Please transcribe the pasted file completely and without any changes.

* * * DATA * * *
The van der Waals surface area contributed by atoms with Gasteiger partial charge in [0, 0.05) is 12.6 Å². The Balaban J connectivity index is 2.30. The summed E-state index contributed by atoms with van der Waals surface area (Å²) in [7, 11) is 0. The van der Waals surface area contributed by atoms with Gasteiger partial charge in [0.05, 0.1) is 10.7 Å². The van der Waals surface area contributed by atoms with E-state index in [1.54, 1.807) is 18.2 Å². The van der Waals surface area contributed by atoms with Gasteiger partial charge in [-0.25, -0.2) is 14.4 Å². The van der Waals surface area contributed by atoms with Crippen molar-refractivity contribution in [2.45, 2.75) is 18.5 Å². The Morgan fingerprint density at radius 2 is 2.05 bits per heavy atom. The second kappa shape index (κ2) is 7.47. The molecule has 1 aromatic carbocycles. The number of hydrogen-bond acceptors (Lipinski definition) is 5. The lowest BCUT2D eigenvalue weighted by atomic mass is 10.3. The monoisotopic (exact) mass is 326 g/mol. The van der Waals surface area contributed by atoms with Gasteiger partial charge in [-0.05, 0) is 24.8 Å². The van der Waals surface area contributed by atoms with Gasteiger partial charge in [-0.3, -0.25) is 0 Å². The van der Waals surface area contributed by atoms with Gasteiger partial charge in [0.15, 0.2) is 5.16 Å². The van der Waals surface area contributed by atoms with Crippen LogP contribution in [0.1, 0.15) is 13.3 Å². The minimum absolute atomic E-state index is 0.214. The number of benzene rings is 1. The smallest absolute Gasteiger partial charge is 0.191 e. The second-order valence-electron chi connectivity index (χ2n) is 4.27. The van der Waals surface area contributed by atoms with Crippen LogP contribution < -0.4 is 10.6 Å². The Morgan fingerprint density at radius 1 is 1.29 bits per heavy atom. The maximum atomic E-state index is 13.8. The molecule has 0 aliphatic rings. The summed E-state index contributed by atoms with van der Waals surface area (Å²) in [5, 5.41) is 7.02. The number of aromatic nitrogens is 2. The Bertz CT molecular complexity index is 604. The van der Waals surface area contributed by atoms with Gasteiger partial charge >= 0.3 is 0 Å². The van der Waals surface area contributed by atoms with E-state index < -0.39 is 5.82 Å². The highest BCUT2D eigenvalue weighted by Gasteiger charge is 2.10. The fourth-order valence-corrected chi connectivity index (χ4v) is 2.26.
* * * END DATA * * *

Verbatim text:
The van der Waals surface area contributed by atoms with Gasteiger partial charge in [0, 0.05) is 12.6 Å². The Balaban J connectivity index is 2.30. The summed E-state index contributed by atoms with van der Waals surface area (Å²) in [7, 11) is 0. The van der Waals surface area contributed by atoms with Gasteiger partial charge in [0.05, 0.1) is 10.7 Å². The van der Waals surface area contributed by atoms with E-state index in [1.54, 1.807) is 18.2 Å². The van der Waals surface area contributed by atoms with Gasteiger partial charge in [-0.25, -0.2) is 14.4 Å². The van der Waals surface area contributed by atoms with Crippen molar-refractivity contribution in [2.45, 2.75) is 18.5 Å². The Morgan fingerprint density at radius 2 is 2.05 bits per heavy atom. The second kappa shape index (κ2) is 7.47. The molecule has 1 aromatic carbocycles. The number of hydrogen-bond acceptors (Lipinski definition) is 5. The lowest BCUT2D eigenvalue weighted by atomic mass is 10.3. The monoisotopic (exact) mass is 326 g/mol. The van der Waals surface area contributed by atoms with Gasteiger partial charge in [-0.05, 0) is 24.8 Å². The van der Waals surface area contributed by atoms with Gasteiger partial charge in [-0.3, -0.25) is 0 Å². The van der Waals surface area contributed by atoms with Gasteiger partial charge in [0.15, 0.2) is 5.16 Å². The van der Waals surface area contributed by atoms with Crippen LogP contribution in [0.1, 0.15) is 13.3 Å². The minimum absolute atomic E-state index is 0.214. The number of benzene rings is 1. The smallest absolute Gasteiger partial charge is 0.191 e. The second-order valence-electron chi connectivity index (χ2n) is 4.27. The van der Waals surface area contributed by atoms with Crippen LogP contribution < -0.4 is 10.6 Å². The Morgan fingerprint density at radius 1 is 1.29 bits per heavy atom. The maximum atomic E-state index is 13.8. The molecule has 0 aliphatic rings. The summed E-state index contributed by atoms with van der Waals surface area (Å²) in [5, 5.41) is 7.02. The number of aromatic nitrogens is 2. The Bertz CT molecular complexity index is 604. The van der Waals surface area contributed by atoms with Gasteiger partial charge >= 0.3 is 0 Å². The van der Waals surface area contributed by atoms with E-state index < -0.39 is 5.82 Å². The highest BCUT2D eigenvalue weighted by Gasteiger charge is 2.10. The fourth-order valence-corrected chi connectivity index (χ4v) is 2.26.